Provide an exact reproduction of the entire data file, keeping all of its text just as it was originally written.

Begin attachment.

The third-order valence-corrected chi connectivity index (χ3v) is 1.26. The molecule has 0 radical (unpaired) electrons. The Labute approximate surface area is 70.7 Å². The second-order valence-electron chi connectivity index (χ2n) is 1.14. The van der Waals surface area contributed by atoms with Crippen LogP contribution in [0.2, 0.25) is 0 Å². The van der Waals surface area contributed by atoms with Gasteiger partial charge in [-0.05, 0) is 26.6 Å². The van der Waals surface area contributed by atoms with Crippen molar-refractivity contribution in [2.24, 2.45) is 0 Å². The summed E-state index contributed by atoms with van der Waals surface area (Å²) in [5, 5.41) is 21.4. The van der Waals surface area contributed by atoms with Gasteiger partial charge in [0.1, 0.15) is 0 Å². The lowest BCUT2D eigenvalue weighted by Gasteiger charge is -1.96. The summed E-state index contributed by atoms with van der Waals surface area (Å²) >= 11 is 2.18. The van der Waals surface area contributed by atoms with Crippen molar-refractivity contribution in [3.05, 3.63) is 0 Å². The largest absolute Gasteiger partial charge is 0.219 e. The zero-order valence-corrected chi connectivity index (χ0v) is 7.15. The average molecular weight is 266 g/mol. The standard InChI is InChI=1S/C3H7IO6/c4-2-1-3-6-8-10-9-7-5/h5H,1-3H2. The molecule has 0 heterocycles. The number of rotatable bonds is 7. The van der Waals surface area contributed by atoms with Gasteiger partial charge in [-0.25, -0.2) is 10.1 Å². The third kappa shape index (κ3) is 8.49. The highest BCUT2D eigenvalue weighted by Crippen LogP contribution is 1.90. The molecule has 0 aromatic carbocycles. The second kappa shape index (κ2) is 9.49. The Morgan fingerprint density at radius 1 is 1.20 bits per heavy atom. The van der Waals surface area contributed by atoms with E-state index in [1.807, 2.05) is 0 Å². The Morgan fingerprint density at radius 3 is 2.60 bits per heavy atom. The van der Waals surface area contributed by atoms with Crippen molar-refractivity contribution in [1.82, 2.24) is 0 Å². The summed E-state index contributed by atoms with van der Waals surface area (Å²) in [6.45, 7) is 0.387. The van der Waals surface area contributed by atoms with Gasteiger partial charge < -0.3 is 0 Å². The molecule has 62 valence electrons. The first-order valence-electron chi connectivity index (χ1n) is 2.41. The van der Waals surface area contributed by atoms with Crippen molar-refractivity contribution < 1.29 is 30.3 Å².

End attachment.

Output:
The third-order valence-corrected chi connectivity index (χ3v) is 1.26. The molecule has 0 radical (unpaired) electrons. The Labute approximate surface area is 70.7 Å². The second-order valence-electron chi connectivity index (χ2n) is 1.14. The van der Waals surface area contributed by atoms with Crippen LogP contribution in [0.2, 0.25) is 0 Å². The van der Waals surface area contributed by atoms with Gasteiger partial charge in [-0.05, 0) is 26.6 Å². The van der Waals surface area contributed by atoms with Crippen molar-refractivity contribution in [2.24, 2.45) is 0 Å². The summed E-state index contributed by atoms with van der Waals surface area (Å²) in [5, 5.41) is 21.4. The van der Waals surface area contributed by atoms with Gasteiger partial charge in [0.1, 0.15) is 0 Å². The lowest BCUT2D eigenvalue weighted by Gasteiger charge is -1.96. The summed E-state index contributed by atoms with van der Waals surface area (Å²) >= 11 is 2.18. The van der Waals surface area contributed by atoms with Crippen molar-refractivity contribution in [3.05, 3.63) is 0 Å². The largest absolute Gasteiger partial charge is 0.219 e. The zero-order valence-corrected chi connectivity index (χ0v) is 7.15. The average molecular weight is 266 g/mol. The standard InChI is InChI=1S/C3H7IO6/c4-2-1-3-6-8-10-9-7-5/h5H,1-3H2. The molecule has 0 heterocycles. The number of rotatable bonds is 7. The van der Waals surface area contributed by atoms with Gasteiger partial charge in [-0.25, -0.2) is 10.1 Å². The third kappa shape index (κ3) is 8.49. The highest BCUT2D eigenvalue weighted by Crippen LogP contribution is 1.90. The molecule has 0 aromatic carbocycles. The second kappa shape index (κ2) is 9.49. The Morgan fingerprint density at radius 1 is 1.20 bits per heavy atom. The van der Waals surface area contributed by atoms with E-state index in [1.807, 2.05) is 0 Å². The Morgan fingerprint density at radius 3 is 2.60 bits per heavy atom. The van der Waals surface area contributed by atoms with Crippen molar-refractivity contribution in [1.82, 2.24) is 0 Å². The summed E-state index contributed by atoms with van der Waals surface area (Å²) in [6.45, 7) is 0.387. The van der Waals surface area contributed by atoms with Gasteiger partial charge < -0.3 is 0 Å². The molecule has 62 valence electrons. The first-order valence-electron chi connectivity index (χ1n) is 2.41. The van der Waals surface area contributed by atoms with Crippen molar-refractivity contribution < 1.29 is 30.3 Å².